After that we move on to swerving. You will run up a chute of cones which stop 23 feet from the barrier. You will be signalled which direction to swerve just before you reach the end of the chute. By the way, there's a lot of room if you swerve to your left. Careful going to the right, though. From the cone barrier wall to the concrete wall there is six feet.

Once you've mastered swerving, which includes keeping a steady throttle all the way through the swerve, let's add some braking. You will now be signalled to either "swerve, then brake" or brake, then swerve". Still at 70 mph. Just to keep it interesting, you won't know which sequence or which way to swerve until you get there. We call it "The Decision Maker". The 'brake, then swerve" isn't so bad. You just slow, get back on the throttle, then swerve. If you are signalled to "swerve, then brake" you will have to swerve in the indicated direction, get the bike back up straight, then come to a stop as quickly as possible. That's why we need the drag strip. It takes room to get the bikes up to speed and more room to stop.

It's pretty amazing to stand to one side of the braking area and watch the bikes. They come in with motors singing and then haul them down.

Our police officer students did an awesome job. There was some tuning up required but none of them hesitated to throw themselves into the fray. Granted, the BMW's have ABS. The Kawasaki's and the Harley don't. Even the ABS bike riders improved a lot in their braking. At first you would hear the ABS hot and heavy. Pretty soon the stops were just as impressive with less ABS activation. The riders were modulating the brakes on their own.

These skills aren't just for motor cops. Think about it. How often as a commuter do you ride at 60 or 70 mph? Sometimes faster, you say? Do you ever consider that you may have to execute a stop calling for maximum braking? Like in "stopping right now"? How about a swerve? Stuff falls off trucks. Car drivers dive in front of us. We might have to swerve and then brake, or vice versa, at high speeds. You may actually be called upon to do these kind of things. How comfortable are you that you can do this?

You may have taken some sort of experienced rider course. Awesome for you! As great as it is to practice accident avoidance skills, it's at parking lot speeds. The fastest I've ever done a demonstration for maximum braking in a parking lot is about 35 mph. Think about doing it at twice that speed. Does it make you nervous? Let me tell you something. It sure did it to me! The night before I knew I was going to have to do this for a class I hardly slept. I had these dreams that bordered on nightmares. Yeah, I was nervous as, well, you know. Then it was time to actually do it. I'm sure my nether cheeks clenched the bike seat pretty hard. That's the only way I could explain that strange ridge in the middle of the seat. I thought I had a pretty good chance of sliding the front wheel as my bike didn't have ABS. Sophie doesn't either. Did you know that you actually have two chances to skid the front wheel? Once upon initial application when the weight hasn't transferred to the front wheel, yet. And another when the weight has started to rebound OFF the front wheel and is starting toward the rear tire again. Great, that's all I need. A chance for double jeopardy. Guess what?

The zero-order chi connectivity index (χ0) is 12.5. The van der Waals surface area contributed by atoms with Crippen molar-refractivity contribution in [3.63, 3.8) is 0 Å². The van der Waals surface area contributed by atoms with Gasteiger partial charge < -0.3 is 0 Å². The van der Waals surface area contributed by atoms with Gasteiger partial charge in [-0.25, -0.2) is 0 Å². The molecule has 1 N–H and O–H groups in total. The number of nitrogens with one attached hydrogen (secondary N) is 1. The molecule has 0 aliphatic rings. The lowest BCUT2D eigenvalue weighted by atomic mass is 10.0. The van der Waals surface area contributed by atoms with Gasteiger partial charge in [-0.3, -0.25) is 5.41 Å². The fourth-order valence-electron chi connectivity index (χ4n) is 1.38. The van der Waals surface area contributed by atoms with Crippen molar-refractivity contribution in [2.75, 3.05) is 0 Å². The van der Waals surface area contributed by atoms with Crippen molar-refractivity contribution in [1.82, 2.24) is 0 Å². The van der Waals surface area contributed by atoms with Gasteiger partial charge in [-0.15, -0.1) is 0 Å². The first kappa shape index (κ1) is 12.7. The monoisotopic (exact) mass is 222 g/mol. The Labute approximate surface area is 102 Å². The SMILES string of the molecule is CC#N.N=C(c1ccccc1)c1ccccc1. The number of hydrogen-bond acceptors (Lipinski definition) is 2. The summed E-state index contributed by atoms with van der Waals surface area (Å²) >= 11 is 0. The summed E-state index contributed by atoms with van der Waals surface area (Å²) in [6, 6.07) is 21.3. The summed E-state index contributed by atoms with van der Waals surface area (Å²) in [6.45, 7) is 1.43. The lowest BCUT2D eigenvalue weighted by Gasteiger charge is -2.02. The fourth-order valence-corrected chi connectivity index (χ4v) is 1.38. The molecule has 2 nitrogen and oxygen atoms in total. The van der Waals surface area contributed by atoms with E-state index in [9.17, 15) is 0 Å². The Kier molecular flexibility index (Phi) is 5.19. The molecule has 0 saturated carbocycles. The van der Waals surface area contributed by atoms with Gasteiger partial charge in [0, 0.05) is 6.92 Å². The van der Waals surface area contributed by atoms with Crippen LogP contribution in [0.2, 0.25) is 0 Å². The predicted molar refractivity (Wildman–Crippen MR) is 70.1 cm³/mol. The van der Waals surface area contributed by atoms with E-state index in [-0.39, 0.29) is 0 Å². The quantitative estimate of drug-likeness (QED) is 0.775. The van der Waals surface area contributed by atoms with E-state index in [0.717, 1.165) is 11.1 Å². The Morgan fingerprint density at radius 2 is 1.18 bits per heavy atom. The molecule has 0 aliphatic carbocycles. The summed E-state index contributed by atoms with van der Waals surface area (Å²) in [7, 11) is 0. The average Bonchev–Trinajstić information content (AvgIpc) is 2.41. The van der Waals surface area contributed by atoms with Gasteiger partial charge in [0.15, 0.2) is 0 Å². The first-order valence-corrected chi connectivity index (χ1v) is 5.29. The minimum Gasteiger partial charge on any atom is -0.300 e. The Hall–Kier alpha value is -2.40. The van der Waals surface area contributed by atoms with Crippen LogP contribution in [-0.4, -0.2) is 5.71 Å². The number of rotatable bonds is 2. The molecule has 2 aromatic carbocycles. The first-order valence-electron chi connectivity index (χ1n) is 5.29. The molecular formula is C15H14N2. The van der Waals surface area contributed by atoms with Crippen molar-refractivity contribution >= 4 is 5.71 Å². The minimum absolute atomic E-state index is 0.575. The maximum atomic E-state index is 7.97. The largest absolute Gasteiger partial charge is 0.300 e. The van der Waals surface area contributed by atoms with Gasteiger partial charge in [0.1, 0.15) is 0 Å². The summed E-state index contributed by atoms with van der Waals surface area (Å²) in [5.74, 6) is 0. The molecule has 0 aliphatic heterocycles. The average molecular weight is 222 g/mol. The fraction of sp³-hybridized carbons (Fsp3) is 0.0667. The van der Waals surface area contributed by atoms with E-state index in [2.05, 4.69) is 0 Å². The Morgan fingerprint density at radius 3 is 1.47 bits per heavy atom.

I survived. Not only that, I actually enjoyed it after I nearly puckered myself on the first run. Ok, the first time I concentrated so hard on braking that I forgot to downshift. It was pretty tough trying to take off in 5th gear. The pay-off? I know I can do it if called on. My skills have been tested at the actual speeds I might have to use them.

Be honest. How many riders can truly say that? Oh, we know the theory. And that's way more than most riders can honestly lay claim to. The pressure required to swerve a bike and make it move a few feet at lower speeds is one thing. The pressure required to move a bike eight feet at 70 mph is a whole different animal. This is stuff we really need, especially as commuters. We mix it up with traffic, we encounter other hazards, and we often meet these hazards are highway speeds. Yet, speaking from personal experience, fear holds up back from practice. We assume we will be able to do what we need to do. Ah, can we really? How do we know? I would urge you to find some fairly sensible and safe way to try it out. You'll be scared. You'll also come out the other side supremely confident and proud of yourself. When the time comes to use the skills, you won't have to guess. You'll know for a fact that you have what it takes.